Recently I was running an automated script in order to check the robustness of some hashes belonging to some users on a deployed system. This automated script was written by me some time ago and it uses the cudaHascat64.bin utility to brute-force the hashes. Unluckily, this version is 1.0.1, and apparently it cannot be used anymore; when trying to execute the binary an error message appeared stating that:
ERROR: this copy of cudaHashcat is outdated. Get a more recent version.
Crap. So, I decided to download the current version from the oclHascat website, that is, 1.33. But I’ve got another error, this time far more annoying:
ERROR: Shader Model 1.0 – 1.3 based GPU detected. Support for CUDA was dropped by NVidia.
WTF! Well, it seemed pretty obvious that I had to give up the idea of running an updated version of the cudaHashcat.
Therefore, the remaining option was clear enough: to debug the cudaHashcat64.bin program and figure out how to bypass this “outdated version” restriction. First, I ran some trivial checkouts to determine whether this binary was packed or not; it wasn’t! Perfect. So I ran it inside a debugger, instead of using gdb as usual I tried edb instead, quite a charming visual debugger like OllyDBG on Windows. Because the error was claiming that I was trying to run an outdated version, it was crystal clear to look for code snippets calling datetime functions not too far from the entry point. This is shown in the screen shot below:
So, basically, the lines checking for the right interval of time before considering this version outdated were:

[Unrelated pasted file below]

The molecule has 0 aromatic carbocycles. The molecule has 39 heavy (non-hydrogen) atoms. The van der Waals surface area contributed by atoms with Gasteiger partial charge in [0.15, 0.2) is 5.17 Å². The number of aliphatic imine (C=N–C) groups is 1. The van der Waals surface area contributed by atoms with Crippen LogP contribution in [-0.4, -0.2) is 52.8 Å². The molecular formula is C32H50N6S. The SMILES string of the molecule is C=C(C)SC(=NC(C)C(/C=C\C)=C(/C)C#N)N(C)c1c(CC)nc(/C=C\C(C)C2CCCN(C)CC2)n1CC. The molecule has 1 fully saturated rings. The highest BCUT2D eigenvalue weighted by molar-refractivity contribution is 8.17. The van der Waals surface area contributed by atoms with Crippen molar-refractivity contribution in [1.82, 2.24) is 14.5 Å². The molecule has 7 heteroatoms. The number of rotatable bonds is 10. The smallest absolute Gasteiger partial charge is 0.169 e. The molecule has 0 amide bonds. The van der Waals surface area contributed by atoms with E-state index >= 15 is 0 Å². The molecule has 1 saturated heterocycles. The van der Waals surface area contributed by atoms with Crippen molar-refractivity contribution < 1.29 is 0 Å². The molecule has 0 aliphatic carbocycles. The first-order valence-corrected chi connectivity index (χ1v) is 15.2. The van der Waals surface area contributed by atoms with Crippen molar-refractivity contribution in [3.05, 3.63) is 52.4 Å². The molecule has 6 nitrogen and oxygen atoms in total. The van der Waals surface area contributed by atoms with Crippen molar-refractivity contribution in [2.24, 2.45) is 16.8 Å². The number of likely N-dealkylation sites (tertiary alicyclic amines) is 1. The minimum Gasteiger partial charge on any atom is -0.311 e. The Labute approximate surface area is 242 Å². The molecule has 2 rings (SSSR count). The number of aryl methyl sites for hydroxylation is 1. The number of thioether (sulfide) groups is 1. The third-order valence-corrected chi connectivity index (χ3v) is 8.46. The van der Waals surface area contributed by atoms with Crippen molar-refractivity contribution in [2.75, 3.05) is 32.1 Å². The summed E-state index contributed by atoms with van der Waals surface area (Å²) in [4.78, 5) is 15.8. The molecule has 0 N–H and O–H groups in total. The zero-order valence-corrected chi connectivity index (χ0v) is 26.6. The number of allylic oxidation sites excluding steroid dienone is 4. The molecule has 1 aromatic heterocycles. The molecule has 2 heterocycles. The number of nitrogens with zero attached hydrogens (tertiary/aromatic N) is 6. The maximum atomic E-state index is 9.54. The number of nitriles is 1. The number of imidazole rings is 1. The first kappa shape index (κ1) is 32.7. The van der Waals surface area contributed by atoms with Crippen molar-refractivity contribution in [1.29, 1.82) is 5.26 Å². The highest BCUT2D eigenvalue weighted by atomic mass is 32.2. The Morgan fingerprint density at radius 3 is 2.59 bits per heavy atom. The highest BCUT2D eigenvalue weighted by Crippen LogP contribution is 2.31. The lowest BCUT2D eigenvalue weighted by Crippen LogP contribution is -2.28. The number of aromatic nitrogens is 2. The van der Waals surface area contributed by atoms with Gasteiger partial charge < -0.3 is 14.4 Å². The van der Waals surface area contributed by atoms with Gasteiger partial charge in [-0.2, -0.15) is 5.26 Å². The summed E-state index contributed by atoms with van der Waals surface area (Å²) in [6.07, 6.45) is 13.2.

call localtime@plt cmp dword ptr [rax+20], 114 jnle 0x40945e
The jnle opcode stands for “Jump if Not Less or Equal”. In the lines above, the code is comparing a valid interval where the software is still runnable with respect to our current date and time. If the comparison does not succeed, then a jump to the address 0x40945e is made, where the program eventually shows its “outdated” error message and ends.
So, all we need to do is to patch this instruction to transform the jnle opcode to a jle one. According to the opcode mnemonic, jle is 0x0F 0x8E, instead of 0x0F 0x8F. We can patch the instruction on the fly inside our edb debugger, as shown below:
Once the patch is applied, we can see that our jnle instruction now is a jle instead:
If we run the code now, there is no more complaining about being an outdated version:
Usage: /oclHashcat-1.01/cudaHashcat64.bin [options]… hash|hashfile|hccapfile [dictionary|mask|directory]…
Try –help for more help.
Making the patch permanent
We need to apply the patch directly on the binary file if we want it to be permanent. In order to do so, we will edit the binary file with an hexadecimal editor and look for the bytes 0F 8F B7 0F 00 00, as shown in the next screenshot:
Finally, we have to change the byte 0x8F with 0x8E, as shown below:
Now, if we run the program, we don’t get the outrageous outdated error message and we can still test for robust hashes.